Academic journal article Washington International Law Journal

Real-Name Registration Rules and the Fading Digital Anonymity in China

Academic journal article Washington International Law Journal

Real-Name Registration Rules and the Fading Digital Anonymity in China

Article excerpt

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I. INTRODUCTION

Online real-name registration policies require the disclosure of the speaker's identity with the aid of various methods, ranging from government regulation of Internet service providers (ISPs) to technologies embedded in communication infrastructure. Promulgated under the Chinese government's philosophy of fostering a "responsible" Internet, the real-name registration rules have become one of the regulatory risks of doing business in China. For example, in its annual report filed with the U.S. Securities and Exchange Commission, Sina, a NASDAQ-listed company and one of China's largest Internet companies, warned its investors that Chinese authorities might shut it down because its Twitter-like microblogging sites were in noncompliance with the Chinese government's real-name registration rules.1 In order to maintain public order, China has enacted local and national laws requiring Internet users, especially bloggers and microbloggers,2 to register their real name and personal information with various ISPs that directly provide users with Internet access or services.3 These regulations reflect the Chinese government's position that individuals should be responsible for their online communications. Nonetheless, this regulation has simultaneously led to fierce controversy and policy debate.4

As the Internet facilitates economic development, Chinese policy makers aim to channel its energy and creativity in ways that fit the Chinese governance model. But what the Chinese party-state government is concerned about is the free flow of information which, enabled by digital technologies, may upset social stability. Therefore, the government has carved out a unique approach to coping with this instance of the "dictator's dilemma."5 In order to control online information, the government has imposed strict duties on Internet companies or ISPs under the twin principles of "harmonious society" and "social responsibility."6 Most Internet companies have tamely abided by the government's mandates and have cooperated with the government in enforcing Internet regulations. In this way, the companies hope to continue extracting profit from the largest digital economy in the world. Put differently, by taking advantage of the business sector's profit-driven motives, the authoritarian government can easily leverage commercial power and corporate resources for online political censorship and surveillance. This so-called "Network Authoritarian Model" (NAM) has strong Chinese characteristics.7 In the past decade, the Chinese government has successfully implemented the NAM via various measures, such as Internet filtering and strict Internet regulations.8 China's implementation of the real-name registration rules can also be understood as an example of the network-authoritarian regulatory model.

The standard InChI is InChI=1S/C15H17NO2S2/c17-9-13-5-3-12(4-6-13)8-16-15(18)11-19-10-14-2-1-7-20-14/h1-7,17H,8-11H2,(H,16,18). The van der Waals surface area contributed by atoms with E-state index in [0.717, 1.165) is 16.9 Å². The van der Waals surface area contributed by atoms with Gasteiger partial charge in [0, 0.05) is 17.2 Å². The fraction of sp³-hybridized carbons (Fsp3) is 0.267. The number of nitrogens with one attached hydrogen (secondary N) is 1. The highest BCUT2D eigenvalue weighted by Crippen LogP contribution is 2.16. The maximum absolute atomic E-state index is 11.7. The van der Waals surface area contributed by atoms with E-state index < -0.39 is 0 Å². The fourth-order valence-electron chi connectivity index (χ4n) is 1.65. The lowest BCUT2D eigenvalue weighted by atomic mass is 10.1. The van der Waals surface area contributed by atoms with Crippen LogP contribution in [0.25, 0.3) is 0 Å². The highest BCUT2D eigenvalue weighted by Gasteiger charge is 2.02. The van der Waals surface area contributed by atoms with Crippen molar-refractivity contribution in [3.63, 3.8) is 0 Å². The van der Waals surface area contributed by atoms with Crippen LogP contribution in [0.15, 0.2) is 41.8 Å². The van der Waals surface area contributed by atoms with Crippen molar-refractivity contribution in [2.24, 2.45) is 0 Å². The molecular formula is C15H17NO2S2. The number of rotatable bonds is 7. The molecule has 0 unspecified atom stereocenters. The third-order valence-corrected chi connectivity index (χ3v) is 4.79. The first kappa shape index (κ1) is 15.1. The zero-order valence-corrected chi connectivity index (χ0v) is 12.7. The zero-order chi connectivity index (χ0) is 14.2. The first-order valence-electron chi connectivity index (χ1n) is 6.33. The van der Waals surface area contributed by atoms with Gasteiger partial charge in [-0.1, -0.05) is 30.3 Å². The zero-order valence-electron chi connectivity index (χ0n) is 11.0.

However, China's implementation of the NAM is not without its challenges. Because the strategy relies on compliance by private ISPs, it may be vulnerable when those private ISPs lack incentive or the ability to cooperate. As China's real-name registration rules have created insurmountable compliance costs, most Internet companies have hesitated to fully implement the real-name registration rules and the accompanying verification system.9 Such noncompliance has led to more uncertainties associated with the effective enforcement of the real-name registration policy. Despite the success of the network authoritarian approach in controlling the flow of online information in the last decade, the uncertainties have created challenges for the continuance of this approach.10

The implementation of the Chinese real-name registration policy presents an ideal opportunity to analyze the interaction between the various-sometimes competing-agendas associated with privacy, online free speech, and government control of the Internet.11 China is definitely not alone in opposing blanket digital anonymity. …

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